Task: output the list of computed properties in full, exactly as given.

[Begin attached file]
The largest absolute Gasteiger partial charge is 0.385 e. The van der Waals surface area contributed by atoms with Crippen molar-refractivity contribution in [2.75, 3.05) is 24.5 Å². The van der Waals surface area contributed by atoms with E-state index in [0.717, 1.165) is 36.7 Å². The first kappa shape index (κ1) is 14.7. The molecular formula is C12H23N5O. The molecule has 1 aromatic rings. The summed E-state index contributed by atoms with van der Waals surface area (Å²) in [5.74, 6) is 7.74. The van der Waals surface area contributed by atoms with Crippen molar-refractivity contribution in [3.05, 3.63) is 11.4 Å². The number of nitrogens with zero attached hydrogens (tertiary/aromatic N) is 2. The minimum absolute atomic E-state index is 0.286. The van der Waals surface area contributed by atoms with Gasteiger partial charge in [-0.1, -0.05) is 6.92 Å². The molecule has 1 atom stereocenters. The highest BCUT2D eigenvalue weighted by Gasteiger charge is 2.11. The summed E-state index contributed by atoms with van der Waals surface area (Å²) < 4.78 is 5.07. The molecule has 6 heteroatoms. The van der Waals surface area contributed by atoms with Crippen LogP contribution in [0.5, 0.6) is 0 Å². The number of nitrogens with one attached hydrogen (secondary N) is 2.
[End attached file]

The largest absolute Gasteiger partial charge is 0.385 e. The van der Waals surface area contributed by atoms with Crippen molar-refractivity contribution in [2.75, 3.05) is 24.5 Å². The van der Waals surface area contributed by atoms with E-state index in [0.717, 1.165) is 36.7 Å². The first kappa shape index (κ1) is 14.7. The molecular formula is C12H23N5O. The molecule has 1 aromatic rings. The summed E-state index contributed by atoms with van der Waals surface area (Å²) in [5.74, 6) is 7.74. The van der Waals surface area contributed by atoms with Crippen molar-refractivity contribution in [3.05, 3.63) is 11.4 Å². The number of nitrogens with zero attached hydrogens (tertiary/aromatic N) is 2. The minimum absolute atomic E-state index is 0.286. The van der Waals surface area contributed by atoms with Gasteiger partial charge in [-0.1, -0.05) is 6.92 Å². The molecule has 1 atom stereocenters. The highest BCUT2D eigenvalue weighted by Gasteiger charge is 2.11. The summed E-state index contributed by atoms with van der Waals surface area (Å²) < 4.78 is 5.07. The molecule has 6 heteroatoms. The van der Waals surface area contributed by atoms with Crippen LogP contribution in [0.5, 0.6) is 0 Å². The number of nitrogens with one attached hydrogen (secondary N) is 2.